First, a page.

They both make use of the same hchan struct under the hood.

#What's in a hchan struct?

Hchan struct

The information in a hchan struct can be broadly grouped as:

  • Type information
  • Buffers & queues
  • Counters
  • Locks & flags

Let's look at each of them in detail:

#Type information

  • elemsize

    Represents the size of a single element in memory in bytes. For eg, our Product struct takes 88 bytes (string takes 16 bytes, Review takes 24 bytes) in the stack. Type int takes 8 bytes.

  • elemtype

    Used when messages are copied over from one goroutine to the other. It has a bunch of fields which provide type and size information for the type of values the channel can hold. There is a bit of overlap with elemsize.

    Elem Type

#Buffers & queues


  • buf

    This is a circular queue. With a buffered channel of size 3, ch := make(chan Product, 3), buf will look as follows:

    buffer Illustration

    Essentially make(chan Product, 1) != make(chan Product), because when channel size is defined a circular queue implementation is used internally to hold the elements of a channel.


  • recvq & sendq

    Before we deep dive into these two fields, let's talk about sudog struct:

    sudog struct

    sudog represents a goroutine. recvq & sendq hold the information on the goroutines which are currently blocking on the channel while receiving and sending respectively. They are pointers to sudog.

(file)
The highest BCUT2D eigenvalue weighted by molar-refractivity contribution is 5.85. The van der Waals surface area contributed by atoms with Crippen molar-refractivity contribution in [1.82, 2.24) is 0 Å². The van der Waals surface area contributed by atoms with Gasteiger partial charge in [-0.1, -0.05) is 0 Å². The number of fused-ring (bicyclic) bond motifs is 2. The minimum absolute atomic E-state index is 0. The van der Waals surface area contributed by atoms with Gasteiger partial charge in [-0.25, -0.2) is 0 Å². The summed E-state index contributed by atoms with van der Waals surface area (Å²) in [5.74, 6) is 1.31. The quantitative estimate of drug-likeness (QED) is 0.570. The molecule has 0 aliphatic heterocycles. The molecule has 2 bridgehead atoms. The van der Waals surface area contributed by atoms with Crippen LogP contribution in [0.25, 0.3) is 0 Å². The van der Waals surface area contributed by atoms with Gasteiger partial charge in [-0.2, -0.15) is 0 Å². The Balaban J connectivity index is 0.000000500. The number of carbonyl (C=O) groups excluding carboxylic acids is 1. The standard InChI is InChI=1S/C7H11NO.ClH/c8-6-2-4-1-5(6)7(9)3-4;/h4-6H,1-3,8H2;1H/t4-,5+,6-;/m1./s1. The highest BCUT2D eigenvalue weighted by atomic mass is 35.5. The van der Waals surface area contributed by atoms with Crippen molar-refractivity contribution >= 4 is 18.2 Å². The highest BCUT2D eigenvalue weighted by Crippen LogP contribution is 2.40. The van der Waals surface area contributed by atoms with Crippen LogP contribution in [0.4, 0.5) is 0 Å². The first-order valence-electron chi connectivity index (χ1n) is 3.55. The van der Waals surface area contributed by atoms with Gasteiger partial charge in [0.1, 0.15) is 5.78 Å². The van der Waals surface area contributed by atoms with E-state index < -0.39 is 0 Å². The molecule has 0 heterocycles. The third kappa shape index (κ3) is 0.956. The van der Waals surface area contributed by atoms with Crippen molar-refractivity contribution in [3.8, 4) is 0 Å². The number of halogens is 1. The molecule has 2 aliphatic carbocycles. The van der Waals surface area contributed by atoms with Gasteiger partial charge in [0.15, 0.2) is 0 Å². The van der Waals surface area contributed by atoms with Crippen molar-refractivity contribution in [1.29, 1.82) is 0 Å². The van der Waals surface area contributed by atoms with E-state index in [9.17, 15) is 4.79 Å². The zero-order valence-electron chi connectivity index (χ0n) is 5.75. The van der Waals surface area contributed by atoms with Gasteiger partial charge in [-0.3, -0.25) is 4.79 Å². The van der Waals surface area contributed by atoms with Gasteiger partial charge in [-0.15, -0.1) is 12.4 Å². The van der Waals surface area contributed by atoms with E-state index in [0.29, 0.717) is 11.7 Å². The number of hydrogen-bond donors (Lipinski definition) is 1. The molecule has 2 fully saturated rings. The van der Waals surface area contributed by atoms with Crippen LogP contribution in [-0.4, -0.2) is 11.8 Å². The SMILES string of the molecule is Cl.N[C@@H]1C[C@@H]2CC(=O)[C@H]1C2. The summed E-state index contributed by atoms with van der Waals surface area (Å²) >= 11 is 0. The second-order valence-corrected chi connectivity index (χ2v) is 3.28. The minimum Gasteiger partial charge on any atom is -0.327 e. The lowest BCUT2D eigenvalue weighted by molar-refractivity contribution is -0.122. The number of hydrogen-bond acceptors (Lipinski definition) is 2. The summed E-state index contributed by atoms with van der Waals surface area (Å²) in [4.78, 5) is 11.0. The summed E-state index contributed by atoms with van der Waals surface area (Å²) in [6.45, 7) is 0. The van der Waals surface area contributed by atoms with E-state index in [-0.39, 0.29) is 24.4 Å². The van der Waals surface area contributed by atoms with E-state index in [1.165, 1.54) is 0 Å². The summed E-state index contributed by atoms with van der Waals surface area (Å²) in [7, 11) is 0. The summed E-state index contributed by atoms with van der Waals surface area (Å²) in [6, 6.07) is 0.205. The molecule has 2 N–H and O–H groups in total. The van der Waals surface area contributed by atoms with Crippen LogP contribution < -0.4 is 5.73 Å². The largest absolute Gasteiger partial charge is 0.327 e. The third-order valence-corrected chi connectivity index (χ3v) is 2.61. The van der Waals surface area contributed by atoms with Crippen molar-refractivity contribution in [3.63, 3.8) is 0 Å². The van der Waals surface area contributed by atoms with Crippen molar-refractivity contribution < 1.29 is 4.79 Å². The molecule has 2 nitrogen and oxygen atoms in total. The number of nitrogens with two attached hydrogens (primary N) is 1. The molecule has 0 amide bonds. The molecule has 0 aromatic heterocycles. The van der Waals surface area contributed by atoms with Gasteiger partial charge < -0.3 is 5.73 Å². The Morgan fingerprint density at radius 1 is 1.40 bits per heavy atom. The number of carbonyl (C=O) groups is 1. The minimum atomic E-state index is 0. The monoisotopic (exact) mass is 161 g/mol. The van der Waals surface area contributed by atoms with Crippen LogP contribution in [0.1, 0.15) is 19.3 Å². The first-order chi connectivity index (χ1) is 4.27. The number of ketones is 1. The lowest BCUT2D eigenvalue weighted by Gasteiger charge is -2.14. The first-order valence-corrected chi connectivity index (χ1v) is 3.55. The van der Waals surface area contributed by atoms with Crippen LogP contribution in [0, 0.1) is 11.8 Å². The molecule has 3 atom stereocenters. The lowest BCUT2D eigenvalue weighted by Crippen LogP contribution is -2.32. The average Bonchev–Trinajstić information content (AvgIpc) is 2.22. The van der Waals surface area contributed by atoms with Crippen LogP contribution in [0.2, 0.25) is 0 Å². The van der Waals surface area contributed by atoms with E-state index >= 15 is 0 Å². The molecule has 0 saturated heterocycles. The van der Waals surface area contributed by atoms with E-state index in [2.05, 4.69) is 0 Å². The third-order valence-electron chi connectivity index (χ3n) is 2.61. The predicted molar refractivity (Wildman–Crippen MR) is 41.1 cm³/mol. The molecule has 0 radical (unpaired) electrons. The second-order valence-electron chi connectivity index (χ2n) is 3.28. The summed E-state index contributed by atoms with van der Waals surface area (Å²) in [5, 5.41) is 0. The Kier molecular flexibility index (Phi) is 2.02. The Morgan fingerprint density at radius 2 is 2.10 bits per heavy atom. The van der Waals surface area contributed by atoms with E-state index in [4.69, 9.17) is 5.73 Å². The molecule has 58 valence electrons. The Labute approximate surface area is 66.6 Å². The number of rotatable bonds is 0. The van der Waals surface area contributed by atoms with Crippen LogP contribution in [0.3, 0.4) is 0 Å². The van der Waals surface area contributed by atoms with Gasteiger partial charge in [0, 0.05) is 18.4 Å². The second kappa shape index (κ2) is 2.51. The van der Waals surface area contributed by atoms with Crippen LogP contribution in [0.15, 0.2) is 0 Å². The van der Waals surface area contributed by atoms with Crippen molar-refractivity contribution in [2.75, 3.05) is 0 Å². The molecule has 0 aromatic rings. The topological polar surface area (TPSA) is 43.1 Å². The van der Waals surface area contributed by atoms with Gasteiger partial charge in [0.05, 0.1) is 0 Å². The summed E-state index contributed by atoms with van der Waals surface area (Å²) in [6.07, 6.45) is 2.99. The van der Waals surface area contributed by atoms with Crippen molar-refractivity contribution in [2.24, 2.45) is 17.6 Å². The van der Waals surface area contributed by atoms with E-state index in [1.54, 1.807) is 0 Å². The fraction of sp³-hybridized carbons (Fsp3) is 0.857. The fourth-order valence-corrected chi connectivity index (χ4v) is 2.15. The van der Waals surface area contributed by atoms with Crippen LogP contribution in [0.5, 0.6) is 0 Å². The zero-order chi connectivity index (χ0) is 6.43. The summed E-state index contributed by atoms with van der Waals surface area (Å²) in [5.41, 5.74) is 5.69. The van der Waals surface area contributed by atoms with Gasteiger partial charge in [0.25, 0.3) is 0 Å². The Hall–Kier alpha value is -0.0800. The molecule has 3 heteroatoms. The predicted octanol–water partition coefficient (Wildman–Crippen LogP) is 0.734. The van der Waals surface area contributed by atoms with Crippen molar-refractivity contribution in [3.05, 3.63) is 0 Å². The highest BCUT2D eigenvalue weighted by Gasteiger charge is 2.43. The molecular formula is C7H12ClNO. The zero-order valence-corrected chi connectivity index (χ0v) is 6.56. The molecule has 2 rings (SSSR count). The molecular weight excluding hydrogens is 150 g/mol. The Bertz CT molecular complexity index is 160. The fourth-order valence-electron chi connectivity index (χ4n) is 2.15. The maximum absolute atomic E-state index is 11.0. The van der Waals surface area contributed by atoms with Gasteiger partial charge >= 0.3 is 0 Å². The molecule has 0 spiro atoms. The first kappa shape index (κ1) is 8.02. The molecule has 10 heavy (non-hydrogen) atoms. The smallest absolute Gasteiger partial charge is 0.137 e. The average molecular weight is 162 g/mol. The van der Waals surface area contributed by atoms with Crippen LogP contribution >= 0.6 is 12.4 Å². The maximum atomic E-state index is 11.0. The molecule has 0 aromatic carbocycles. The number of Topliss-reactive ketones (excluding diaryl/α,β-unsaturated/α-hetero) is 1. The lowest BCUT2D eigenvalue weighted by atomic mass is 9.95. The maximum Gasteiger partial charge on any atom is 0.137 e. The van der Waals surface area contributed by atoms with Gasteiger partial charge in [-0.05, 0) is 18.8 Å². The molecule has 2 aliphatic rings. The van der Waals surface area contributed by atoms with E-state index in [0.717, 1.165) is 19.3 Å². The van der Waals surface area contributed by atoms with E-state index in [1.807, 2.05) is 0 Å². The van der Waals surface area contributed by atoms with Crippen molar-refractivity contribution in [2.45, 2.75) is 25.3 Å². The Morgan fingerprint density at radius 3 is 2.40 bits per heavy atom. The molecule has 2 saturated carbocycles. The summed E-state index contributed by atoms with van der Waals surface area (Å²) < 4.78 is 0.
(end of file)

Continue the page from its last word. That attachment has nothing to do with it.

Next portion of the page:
Taking recvq as an example:

    recvq Structure

    Image credits: Ankur Anand

    sudog is designed as a doubly linked list. It has pointers to the prev and next goroutines which are blocking on the channel. It also contains an unsafe pointer to elem, the element which the goroutine is currently blocking on.

    As and when the channel is ready, the next goroutine to run is picked from the recvq and sendq by the Go's scheduler.


  • dataqsiz

    This represents the entire buffer size of the channel, as specified by the user. Essentially, the queue capacity.

  • qcount

    This represents the number of slots in the circular queue currently filled up.

  • sendx & recvx

    These are indices on the circular queue, buf to figure out where to next dequeue from (recvx) or enqueue to (sendx).

    Let's look at an alternative representation of the buffered channel and let's go through a few scenarios to understand the behavior of sendx and recvx.

Kavya's Buffered Queue

Image credits: Kavya Joshi

When the channels is empty: Kavya's Buffered Queue

Image credits: Kavya Joshi

After an enqueue happens: Kavya's Buffered Queue

Image credits: Kavya Joshi

After the channel becomes full, note the dataqsiz & qcount become equal. All sends to this channel will block at this point. Kavya's Buffered Queue

Image credits: Kavya Joshi

Let's dequeue one element: Kavya's Buffered Queue

Image credits: Kavya Joshi

#Flags & locks

  • closed

    This is a flag which shows whether the channel is currently closed or not. A channel can be closed by any of the goroutines which have access to the channel.

  • lock

    This is a mutex which controls access to the channels. Channels are goroutine safe due to the use of this lock. It controls receives and sends to the channel, ensuring no race condition happens.

This was all you need to know to under the following demo.

#Runtime execution & demo

Please watch the following video to catch channels live in action.

#Summarizing channels

  • FIFO (first-in, first-out) - recvq/sendq

  • Do not communicate by sharing memory; instead, share memory by communicating.1

  • Thread Goroutine safe

  • First-class citizens!